Why haven't we always done research this way? We treat patients one at a time, using all available knowledge. The early statisticians and trial design specialists were explorers who valiantly sifted through data to generate hypotheses and test them. They used all the data they could find. Then frequentist statistical thinking began to dominate. It arose from agriculture research in which large fields could be planted in various ways, manured, and, much later, the crops harvested and assessed. The frequentist would then make inferences about the population from which the samples were drawn and about future samples that could be drawn from the same population. These slow, plodding, smelly trials may be suitable for crop cycles, but patients are at your door needing care. You can't send them away until the study is harvested. You must treat them using all your knowledge now.

The second problem with traditional frequentist statistics is that it focuses on the central tendency—the mean. For approval, the U.S. FDA demands two studies that have shown the means of two samples, for example, your test drug versus placebo—to vary enough that the alpha error is .05 or less. But we don't treat patients in herds. Unfortunately, the U.S. FDA thinks of patients in just that way. What is the proper dose of digoxin if you treat 100 patients each with the same dose? The answer might be 0.5 mg per day orally, but some with hyperthy-roidism and atrial fibrillation will be undertreated and others with hypomagnese-mia or hypokalemia or renal failure will be overdosed.

This is what is so malignant about the U.S. FDA restricting access to drugs until their frequentist statistical studies of herds has resulted in data that pleases them, rather than focusing on the patients in need now. It also leads the U.S.

FDA to believe that their crisply defined sets of diseases are correct, when every practitioner knows that patients come in very fuzzy sets of joint pain, not classical Still's Disease, or cancer, not the stage IIIB lymphopenic tumors that made up the herd that won drug approval. No wonder so many cancer patients are treated off-label—their practitioners are classical Bayesians who use all information to select the best treatment regimen and view patients as individuals, not members of herds.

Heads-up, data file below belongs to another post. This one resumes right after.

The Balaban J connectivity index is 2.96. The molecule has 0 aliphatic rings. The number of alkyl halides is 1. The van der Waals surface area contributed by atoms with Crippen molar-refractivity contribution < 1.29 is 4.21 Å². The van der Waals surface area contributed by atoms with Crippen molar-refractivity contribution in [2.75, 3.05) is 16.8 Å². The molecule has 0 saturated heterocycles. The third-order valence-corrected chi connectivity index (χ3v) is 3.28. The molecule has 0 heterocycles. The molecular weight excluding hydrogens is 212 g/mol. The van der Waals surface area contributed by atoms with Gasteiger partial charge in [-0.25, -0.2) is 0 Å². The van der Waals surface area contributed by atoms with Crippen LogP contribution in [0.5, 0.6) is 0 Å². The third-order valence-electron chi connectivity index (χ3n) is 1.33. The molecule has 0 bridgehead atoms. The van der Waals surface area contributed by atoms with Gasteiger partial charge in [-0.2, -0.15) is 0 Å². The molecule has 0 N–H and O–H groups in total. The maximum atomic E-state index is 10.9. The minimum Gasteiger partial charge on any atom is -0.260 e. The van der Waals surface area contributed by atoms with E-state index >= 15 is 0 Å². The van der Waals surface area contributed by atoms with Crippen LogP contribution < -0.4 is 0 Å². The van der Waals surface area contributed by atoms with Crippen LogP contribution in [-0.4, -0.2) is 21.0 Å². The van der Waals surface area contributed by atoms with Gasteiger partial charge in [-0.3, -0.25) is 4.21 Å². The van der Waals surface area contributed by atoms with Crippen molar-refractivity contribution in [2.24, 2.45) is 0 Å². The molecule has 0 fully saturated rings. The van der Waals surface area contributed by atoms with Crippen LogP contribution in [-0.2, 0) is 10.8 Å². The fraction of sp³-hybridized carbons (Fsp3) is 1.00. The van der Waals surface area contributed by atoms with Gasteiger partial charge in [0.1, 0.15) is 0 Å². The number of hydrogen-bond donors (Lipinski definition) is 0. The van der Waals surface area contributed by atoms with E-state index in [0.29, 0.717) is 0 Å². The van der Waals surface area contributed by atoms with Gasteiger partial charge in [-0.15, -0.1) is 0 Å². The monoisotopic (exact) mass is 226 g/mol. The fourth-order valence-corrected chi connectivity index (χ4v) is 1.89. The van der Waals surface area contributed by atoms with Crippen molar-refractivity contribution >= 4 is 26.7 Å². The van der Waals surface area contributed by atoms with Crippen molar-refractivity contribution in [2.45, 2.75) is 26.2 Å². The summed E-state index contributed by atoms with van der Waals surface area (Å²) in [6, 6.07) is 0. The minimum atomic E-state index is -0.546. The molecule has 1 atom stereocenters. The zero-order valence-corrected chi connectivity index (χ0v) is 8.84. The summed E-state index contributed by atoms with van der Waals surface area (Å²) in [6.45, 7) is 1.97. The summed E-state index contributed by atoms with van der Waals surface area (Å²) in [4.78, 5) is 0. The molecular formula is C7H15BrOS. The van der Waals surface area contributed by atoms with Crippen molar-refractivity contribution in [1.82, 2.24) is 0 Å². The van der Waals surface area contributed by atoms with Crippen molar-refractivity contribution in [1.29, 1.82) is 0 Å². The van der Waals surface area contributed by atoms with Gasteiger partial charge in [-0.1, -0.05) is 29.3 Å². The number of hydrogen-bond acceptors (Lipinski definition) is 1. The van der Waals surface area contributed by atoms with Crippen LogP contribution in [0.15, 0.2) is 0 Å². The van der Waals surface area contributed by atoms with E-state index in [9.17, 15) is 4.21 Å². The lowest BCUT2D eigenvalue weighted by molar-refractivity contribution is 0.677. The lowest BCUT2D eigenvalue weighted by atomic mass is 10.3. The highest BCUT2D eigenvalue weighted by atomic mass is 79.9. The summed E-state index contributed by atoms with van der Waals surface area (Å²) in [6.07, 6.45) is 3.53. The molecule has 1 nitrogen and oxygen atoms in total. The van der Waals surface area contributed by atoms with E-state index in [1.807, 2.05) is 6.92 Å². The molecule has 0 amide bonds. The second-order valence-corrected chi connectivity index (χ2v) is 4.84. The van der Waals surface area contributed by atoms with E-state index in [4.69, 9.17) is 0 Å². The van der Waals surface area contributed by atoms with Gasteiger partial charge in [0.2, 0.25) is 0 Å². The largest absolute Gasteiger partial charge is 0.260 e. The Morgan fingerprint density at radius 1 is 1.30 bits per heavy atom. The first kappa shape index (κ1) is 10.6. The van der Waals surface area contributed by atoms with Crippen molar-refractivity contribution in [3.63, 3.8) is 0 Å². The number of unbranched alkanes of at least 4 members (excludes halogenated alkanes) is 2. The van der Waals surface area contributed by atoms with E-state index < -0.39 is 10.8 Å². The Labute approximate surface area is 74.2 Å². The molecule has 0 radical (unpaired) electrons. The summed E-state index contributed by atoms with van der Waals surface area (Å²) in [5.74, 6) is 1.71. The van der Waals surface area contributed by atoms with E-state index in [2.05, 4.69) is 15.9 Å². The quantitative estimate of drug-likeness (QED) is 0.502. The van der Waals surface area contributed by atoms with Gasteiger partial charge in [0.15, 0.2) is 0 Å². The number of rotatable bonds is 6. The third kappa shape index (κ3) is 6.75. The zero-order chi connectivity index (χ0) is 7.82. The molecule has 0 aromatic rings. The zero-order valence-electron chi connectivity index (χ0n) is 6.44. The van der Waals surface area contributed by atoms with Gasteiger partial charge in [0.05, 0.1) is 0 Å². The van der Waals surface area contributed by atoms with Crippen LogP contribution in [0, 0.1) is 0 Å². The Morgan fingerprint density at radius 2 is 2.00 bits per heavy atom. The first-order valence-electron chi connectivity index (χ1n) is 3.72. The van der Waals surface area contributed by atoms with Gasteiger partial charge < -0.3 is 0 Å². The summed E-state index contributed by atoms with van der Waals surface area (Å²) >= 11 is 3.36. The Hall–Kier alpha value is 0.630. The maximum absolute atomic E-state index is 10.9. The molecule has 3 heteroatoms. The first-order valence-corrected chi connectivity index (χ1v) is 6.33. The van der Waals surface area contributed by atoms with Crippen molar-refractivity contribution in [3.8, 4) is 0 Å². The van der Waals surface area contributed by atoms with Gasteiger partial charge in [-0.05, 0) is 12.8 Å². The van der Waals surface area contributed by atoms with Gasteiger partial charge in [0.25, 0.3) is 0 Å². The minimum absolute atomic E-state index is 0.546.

Today, with hyperlinked data and high-dimensional multivariate analyses, patients can be studied as though they were individuals with some common features. By studying such patients thoroughly, we can learn the predictive characteristics that will allow us to choose the best therapy. We may not always be correct, but we can always make the best decision based on all the available information. That is why it is so critical that the U.S. FDA stop its embargoes on data that do not fit its definition of approved, crisp diagnostic sets in its approved labels. Under any circumstances such censorship is insulting to health practitioners charged with the best care of their patients. When the patient is suffering and dying, such censorship is immoral, unethical, and reprehensible.

Why use half a brain if you have both halves? We are the victims of the left-brain, frequentist, post-hoc thinking. After the study is over, we analyze it to death and we become the world's best Monday morning quarterbacks (perhaps Tuesday morning, after the Monday night game). But we've lost the resilience of our ancestors who learned to cope, predict the best they could, innovate, try, and make it work. Of course, those primitive Bayesians must have known how to bet when in the past they sailed thousands of miles in Polynesia with the stars and a few sticks or today open a hot belly and master whatever they find.

Tomorrow our newborns will be problem solvers in virtual reality, surfing libraries, sampling historical CD-ROMs, invoking sophisticated analysis programs, and consulting online oracles all for that third-grade term paper. They will visit museums where there are pens, dictionaries, newspapers, and linearly scheduled TV programs, and they will wonder how the Nowanderthals ever survived without real-time translators, voice input, and attention-focusing knowbots. Too futuristic for you? Remember how shocked you were at 2001: A Space Odyssey, when it appeared, and how contemporary it seems today.

We can leap forward toward tomorrow, enhancing the ethics of our research by reducing needless patient exposures and reducing the time and cost of therapeutics development, through elegant braiding of chemistry, toxicology, and clinical studies supported by comprehensive informatics and a relevance diagram map. There will still be risk and failure and expense, but more patients will live through earlier access to innovative treatments, and more patients will be able to afford them.

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